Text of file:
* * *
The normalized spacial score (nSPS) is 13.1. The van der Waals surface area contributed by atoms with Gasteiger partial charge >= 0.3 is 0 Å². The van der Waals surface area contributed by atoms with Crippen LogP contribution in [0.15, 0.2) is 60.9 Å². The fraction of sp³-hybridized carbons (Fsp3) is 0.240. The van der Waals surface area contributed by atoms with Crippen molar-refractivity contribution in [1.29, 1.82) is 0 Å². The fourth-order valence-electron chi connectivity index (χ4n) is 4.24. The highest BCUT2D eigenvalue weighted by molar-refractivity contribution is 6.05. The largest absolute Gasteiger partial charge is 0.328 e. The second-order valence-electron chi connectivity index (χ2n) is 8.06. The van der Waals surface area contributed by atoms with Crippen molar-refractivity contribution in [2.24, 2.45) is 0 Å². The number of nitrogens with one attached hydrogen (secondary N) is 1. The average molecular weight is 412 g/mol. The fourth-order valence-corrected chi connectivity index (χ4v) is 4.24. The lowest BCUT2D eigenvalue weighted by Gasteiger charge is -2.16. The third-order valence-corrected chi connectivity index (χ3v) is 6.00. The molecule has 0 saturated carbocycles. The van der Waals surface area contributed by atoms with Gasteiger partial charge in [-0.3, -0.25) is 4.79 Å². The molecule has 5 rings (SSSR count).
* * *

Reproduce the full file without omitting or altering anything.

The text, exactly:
The normalized spacial score (nSPS) is 13.1. The van der Waals surface area contributed by atoms with Gasteiger partial charge >= 0.3 is 0 Å². The van der Waals surface area contributed by atoms with Crippen LogP contribution in [0.15, 0.2) is 60.9 Å². The fraction of sp³-hybridized carbons (Fsp3) is 0.240. The van der Waals surface area contributed by atoms with Crippen molar-refractivity contribution in [1.29, 1.82) is 0 Å². The fourth-order valence-electron chi connectivity index (χ4n) is 4.24. The highest BCUT2D eigenvalue weighted by molar-refractivity contribution is 6.05. The largest absolute Gasteiger partial charge is 0.328 e. The second-order valence-electron chi connectivity index (χ2n) is 8.06. The van der Waals surface area contributed by atoms with Crippen molar-refractivity contribution in [2.24, 2.45) is 0 Å². The number of nitrogens with one attached hydrogen (secondary N) is 1. The average molecular weight is 412 g/mol. The fourth-order valence-corrected chi connectivity index (χ4v) is 4.24. The lowest BCUT2D eigenvalue weighted by Gasteiger charge is -2.16. The third-order valence-corrected chi connectivity index (χ3v) is 6.00. The molecule has 0 saturated carbocycles. The van der Waals surface area contributed by atoms with Gasteiger partial charge in [-0.3, -0.25) is 4.79 Å². The molecule has 5 rings (SSSR count).